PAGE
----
On January 26 the plaza was only lightly crowded, nothing like the cheek-to-cheek crushes of many rallies I had covered there. Faded paintings of white scarves on the pavement testified to the mothers' claim to the turf. The obelisk was obscured by a scaffolding of photographs--the faces of the disappeared, still wrenching. Human rights activists say that about 30,000 people disappeared during the "dirty war," and no one is sure how many cases remain unresolved.
As the mothers assembled, hundreds of reporters and cameras pushed and shoved, wanting to know why they were doing this, why now. "We no longer have an enemy in the Casa Rosada," declared Hebe de Bonafini, leader of the Association of the Mothers of the Plaza de Mayo. President Nestor Kirchner, she said, "is a friend" with "good intentions" who has "opened the doors of the Casa Rosada to us." Then she lined up with about twenty other older women, and they began their last twenty-four hours of marching slowly around the obelisk. In front they carried a banner that would have turned on the machine guns in 1976: Distribute the Wealth, Now! Behind them, people crowded in to march along, some with other banners that would have been welcome in Red Square: Che Guevara's famous face, the leftist People's Revolutionary Army, other once-clandestine groups. I looked around for the guns that were everywhere in my day, but I saw only a few smiling policemen in orange vests, their pistols holstered. On the plaza's edges, vendors sold pamphlets and soda and mate gourds.
"For once we're all together," said Ileana, 34, who grew up amid family whispers about a disappeared uncle. Watching from the sidelines, she declined to give her last name, but her eyes brimmed with tears. "It's a very emotional moment for me." Minutes later, however, an older man buttonholed me. "Are you a journalist?" he demanded. "Tell your people I don't agree with these women." A retired machinist, he was trying to live on about $50 a month. "It can't be done! This government is useless!" The disappeared are not the only issue now, even for the Mothers. I asked Marcela Bruzuela, 75, to tell me her personal story. She refused. "We are marching for all our sons," she said, "and so that no child will be homeless from now on."
Newspapers the next day quoted de Bonafini heralding a "historic moment" in which Kirchner's election was part of a Latin democratic turn to the left, with Bolivia's Morales, Venezuela's Chavez, Brazil's Lula da Silva and Chile's Bachelet. "We're achieving revolutions through the democratic process, without shedding blood," she said.
So what does it mean? In theory, democracy picks leaders who promise what voters want, and then keeps them in office only if they deliver. It sounds so simple. De Bonafini praised Kirchner for listening and holding meetings, and it's true that generals don't do that: Democracy is noisy. But we jaded ones know money is what really talks. Who are "the people"? Whose op-eds get printed? Who gets invited to the meetings where the goodies are divided? Kirchner promised change, but all politicians do. Democracy needs to know what a government actually does, as opposed to what it says it is doing. The Mothers made history by pointing out the difference. Reality in the United States now includes eavesdropping and prison camps. Can people ever really get what they vote for?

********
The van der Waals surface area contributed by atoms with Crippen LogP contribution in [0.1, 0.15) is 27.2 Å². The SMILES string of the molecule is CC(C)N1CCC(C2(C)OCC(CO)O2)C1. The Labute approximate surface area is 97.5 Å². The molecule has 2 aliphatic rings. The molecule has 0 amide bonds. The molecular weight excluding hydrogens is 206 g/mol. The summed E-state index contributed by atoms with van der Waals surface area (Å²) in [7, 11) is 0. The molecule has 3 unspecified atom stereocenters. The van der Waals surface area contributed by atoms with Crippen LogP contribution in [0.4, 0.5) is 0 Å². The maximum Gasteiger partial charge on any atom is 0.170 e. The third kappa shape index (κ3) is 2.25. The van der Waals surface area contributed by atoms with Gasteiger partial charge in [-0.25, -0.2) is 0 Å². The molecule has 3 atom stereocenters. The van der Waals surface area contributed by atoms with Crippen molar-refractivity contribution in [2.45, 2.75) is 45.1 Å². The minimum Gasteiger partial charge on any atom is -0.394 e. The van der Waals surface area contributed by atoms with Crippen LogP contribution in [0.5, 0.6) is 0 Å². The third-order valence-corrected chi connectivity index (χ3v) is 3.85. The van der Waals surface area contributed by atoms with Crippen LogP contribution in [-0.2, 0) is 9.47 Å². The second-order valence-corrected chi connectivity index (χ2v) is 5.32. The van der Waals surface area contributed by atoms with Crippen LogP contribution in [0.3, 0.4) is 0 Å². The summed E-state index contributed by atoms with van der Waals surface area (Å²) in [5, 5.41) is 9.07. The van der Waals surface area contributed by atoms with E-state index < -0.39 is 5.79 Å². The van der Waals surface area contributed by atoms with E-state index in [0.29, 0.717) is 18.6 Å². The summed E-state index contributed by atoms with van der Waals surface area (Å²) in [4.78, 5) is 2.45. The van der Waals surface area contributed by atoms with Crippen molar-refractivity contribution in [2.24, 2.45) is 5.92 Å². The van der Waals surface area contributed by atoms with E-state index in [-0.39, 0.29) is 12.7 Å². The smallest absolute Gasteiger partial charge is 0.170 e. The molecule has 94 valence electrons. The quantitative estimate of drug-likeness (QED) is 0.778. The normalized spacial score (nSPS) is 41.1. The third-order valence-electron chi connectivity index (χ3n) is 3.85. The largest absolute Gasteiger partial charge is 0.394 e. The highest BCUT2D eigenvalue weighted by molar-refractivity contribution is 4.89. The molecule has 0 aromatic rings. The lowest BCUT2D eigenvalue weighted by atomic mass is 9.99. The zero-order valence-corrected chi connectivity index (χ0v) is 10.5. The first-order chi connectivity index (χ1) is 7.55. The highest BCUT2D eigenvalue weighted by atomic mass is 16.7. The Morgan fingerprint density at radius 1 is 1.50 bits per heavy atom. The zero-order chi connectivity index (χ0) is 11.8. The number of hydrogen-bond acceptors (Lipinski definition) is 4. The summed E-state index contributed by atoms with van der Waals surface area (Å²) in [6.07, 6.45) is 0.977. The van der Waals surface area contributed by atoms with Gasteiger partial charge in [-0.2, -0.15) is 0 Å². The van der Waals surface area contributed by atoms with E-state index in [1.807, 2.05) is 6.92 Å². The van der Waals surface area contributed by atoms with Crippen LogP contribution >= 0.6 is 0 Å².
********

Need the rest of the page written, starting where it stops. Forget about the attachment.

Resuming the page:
Like the machinist, many Argentines doubt Kirchner's ability or desire to deliver. Inflation is rising and corruption charges accumulate. The vision of Argentina potencia--as strong and prosperous as every Argentine knows it could be, if only its leaders would do the right thing--seems as "potential" as it did in 1976. But two things felt firm to me: No one risks extermination now by sounding off, and no one seems worried that the lists of the disappeared might lengthen again. The Mothers of the Plaza de Mayo, even those still marching, are not adding new names. They are making new demands.
For me, remembering the blood and the bullets and the silences of thirty years ago, those two facts are real progress. Democracy, like desire, never runs out of new demands. Making them is only the first step, but it's critical, which is why we have a First Amendment. "Argentina's democracy is strong enough to let the leftists march and shout without having to do anything to them--or for them either," said observer and economist Judith Evans, a longtime friend. She's right. In a true democracy some demands get met, some don't, depending on so many factors it's exhausting to think about. We don't know if Argentina is fully there yet. But in the meantime, Argentina's mothers are moving on, loudly. I think we can chalk up one win.